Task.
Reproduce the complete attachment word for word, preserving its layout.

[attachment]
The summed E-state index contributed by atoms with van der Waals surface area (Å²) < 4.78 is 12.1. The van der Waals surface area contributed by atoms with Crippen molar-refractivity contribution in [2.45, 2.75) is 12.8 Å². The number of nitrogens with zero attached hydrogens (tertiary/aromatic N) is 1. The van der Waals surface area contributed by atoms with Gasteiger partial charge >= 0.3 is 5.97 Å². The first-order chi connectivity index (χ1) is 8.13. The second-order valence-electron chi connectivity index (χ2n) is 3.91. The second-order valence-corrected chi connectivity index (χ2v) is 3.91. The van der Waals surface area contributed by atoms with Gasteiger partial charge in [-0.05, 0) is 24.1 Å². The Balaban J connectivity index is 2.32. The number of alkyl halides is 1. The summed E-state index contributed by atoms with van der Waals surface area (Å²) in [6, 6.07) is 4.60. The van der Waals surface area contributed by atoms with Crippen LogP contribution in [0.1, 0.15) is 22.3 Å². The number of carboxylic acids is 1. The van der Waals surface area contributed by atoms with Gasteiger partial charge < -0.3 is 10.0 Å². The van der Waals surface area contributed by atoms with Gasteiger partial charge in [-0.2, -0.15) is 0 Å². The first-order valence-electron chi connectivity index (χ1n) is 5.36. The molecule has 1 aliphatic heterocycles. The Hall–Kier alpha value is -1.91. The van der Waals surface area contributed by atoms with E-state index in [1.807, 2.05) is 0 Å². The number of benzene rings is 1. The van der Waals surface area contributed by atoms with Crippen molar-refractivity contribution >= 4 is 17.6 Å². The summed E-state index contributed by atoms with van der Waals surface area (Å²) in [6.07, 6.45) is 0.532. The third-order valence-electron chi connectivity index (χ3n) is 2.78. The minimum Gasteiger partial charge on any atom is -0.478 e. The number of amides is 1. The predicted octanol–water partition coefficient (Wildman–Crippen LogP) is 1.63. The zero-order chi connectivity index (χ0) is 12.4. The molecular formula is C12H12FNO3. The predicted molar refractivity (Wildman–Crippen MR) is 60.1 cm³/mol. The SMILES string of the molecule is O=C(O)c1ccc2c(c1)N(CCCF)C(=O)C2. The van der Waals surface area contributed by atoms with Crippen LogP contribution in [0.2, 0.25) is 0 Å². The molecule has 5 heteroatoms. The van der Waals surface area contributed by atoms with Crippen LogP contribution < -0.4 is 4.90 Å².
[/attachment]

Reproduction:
The summed E-state index contributed by atoms with van der Waals surface area (Å²) < 4.78 is 12.1. The van der Waals surface area contributed by atoms with Crippen molar-refractivity contribution in [2.45, 2.75) is 12.8 Å². The number of nitrogens with zero attached hydrogens (tertiary/aromatic N) is 1. The van der Waals surface area contributed by atoms with Gasteiger partial charge >= 0.3 is 5.97 Å². The first-order chi connectivity index (χ1) is 8.13. The second-order valence-electron chi connectivity index (χ2n) is 3.91. The second-order valence-corrected chi connectivity index (χ2v) is 3.91. The van der Waals surface area contributed by atoms with Gasteiger partial charge in [-0.05, 0) is 24.1 Å². The Balaban J connectivity index is 2.32. The number of alkyl halides is 1. The summed E-state index contributed by atoms with van der Waals surface area (Å²) in [6, 6.07) is 4.60. The van der Waals surface area contributed by atoms with Crippen LogP contribution in [0.1, 0.15) is 22.3 Å². The number of carboxylic acids is 1. The van der Waals surface area contributed by atoms with Gasteiger partial charge < -0.3 is 10.0 Å². The van der Waals surface area contributed by atoms with Gasteiger partial charge in [-0.2, -0.15) is 0 Å². The first-order valence-electron chi connectivity index (χ1n) is 5.36. The molecule has 1 aliphatic heterocycles. The Hall–Kier alpha value is -1.91. The van der Waals surface area contributed by atoms with E-state index in [1.807, 2.05) is 0 Å². The number of benzene rings is 1. The van der Waals surface area contributed by atoms with Crippen molar-refractivity contribution >= 4 is 17.6 Å². The summed E-state index contributed by atoms with van der Waals surface area (Å²) in [6.07, 6.45) is 0.532. The third-order valence-electron chi connectivity index (χ3n) is 2.78. The minimum Gasteiger partial charge on any atom is -0.478 e. The number of amides is 1. The predicted octanol–water partition coefficient (Wildman–Crippen LogP) is 1.63. The zero-order chi connectivity index (χ0) is 12.4. The molecular formula is C12H12FNO3. The predicted molar refractivity (Wildman–Crippen MR) is 60.1 cm³/mol. The SMILES string of the molecule is O=C(O)c1ccc2c(c1)N(CCCF)C(=O)C2. The van der Waals surface area contributed by atoms with Crippen LogP contribution in [0.2, 0.25) is 0 Å². The molecule has 5 heteroatoms. The van der Waals surface area contributed by atoms with Crippen LogP contribution < -0.4 is 4.90 Å².